What is Over the Garden Wall?

Over the Garden Wall is a ten-episode miniseries that was first aired on Cartoon Network, but is now available on Hulu and HBO Max. Following the story of half-brothers Wirt and Greg through the mysterious Unknown. As they travel through the forest, they become acquainted with a bluebird named Beatrice, the three discovering a menagerie of zany, colorful characters. This is a world where animals speak and go to school, where lost souls come to play, where anxiety-ridden citizens and freakish meetups are the norm. Through this, the uncanny, fearful tone of each episode truly shines through, with a strange mood being present in every episode.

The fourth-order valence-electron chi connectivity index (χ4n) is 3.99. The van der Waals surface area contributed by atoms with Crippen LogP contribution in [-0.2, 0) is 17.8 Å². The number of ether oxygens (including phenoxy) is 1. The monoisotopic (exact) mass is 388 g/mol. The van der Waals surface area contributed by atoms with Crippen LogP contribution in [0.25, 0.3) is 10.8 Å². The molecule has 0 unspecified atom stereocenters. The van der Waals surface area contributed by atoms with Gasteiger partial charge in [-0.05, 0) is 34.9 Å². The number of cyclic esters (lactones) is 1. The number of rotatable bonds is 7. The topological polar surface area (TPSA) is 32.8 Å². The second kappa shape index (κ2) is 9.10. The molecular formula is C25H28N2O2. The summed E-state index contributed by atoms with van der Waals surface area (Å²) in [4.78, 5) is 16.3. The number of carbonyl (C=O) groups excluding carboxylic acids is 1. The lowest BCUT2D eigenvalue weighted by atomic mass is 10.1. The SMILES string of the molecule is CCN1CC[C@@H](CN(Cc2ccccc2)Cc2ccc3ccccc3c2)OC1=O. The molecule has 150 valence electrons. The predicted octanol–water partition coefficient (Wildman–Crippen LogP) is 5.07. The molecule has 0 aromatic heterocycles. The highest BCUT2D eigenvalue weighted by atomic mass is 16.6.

From the first scene, the show’s ghoulish aesthetic is outstanding. Between the enrapturing reds, oranges, yellows and browns fusing to form a vibrant, rustic, fairy-tale like style, it almost feels like one has been plopped into a landscape painting. That blinding soft yellow light strewn across the trees as Wirt and Greg are walking through the forest can entrance a viewer, begging them to watch more. One underrated facet of Over the Garden Wall that often goes unsaid is the gorgeous animation style. The animation is simplistic, yet charming and fresh — I can’t quite compare it to any other show. Well, the closest thing I can compare it to is Gravity Falls, but it’s not exactly that either. It’s got this warm, cozy style, perfect for the autumn season. Yet in keeping with the creepy tone, the composition, staging, and character’s motifs perpetuate the show’s uneasy nature. My favorite example is in “Songs of the Dark Lantern,” with the Highway Man’s little song. That small snippet shocked me as a kid, but this sinister style sets us up perfectly for what the show has to offer.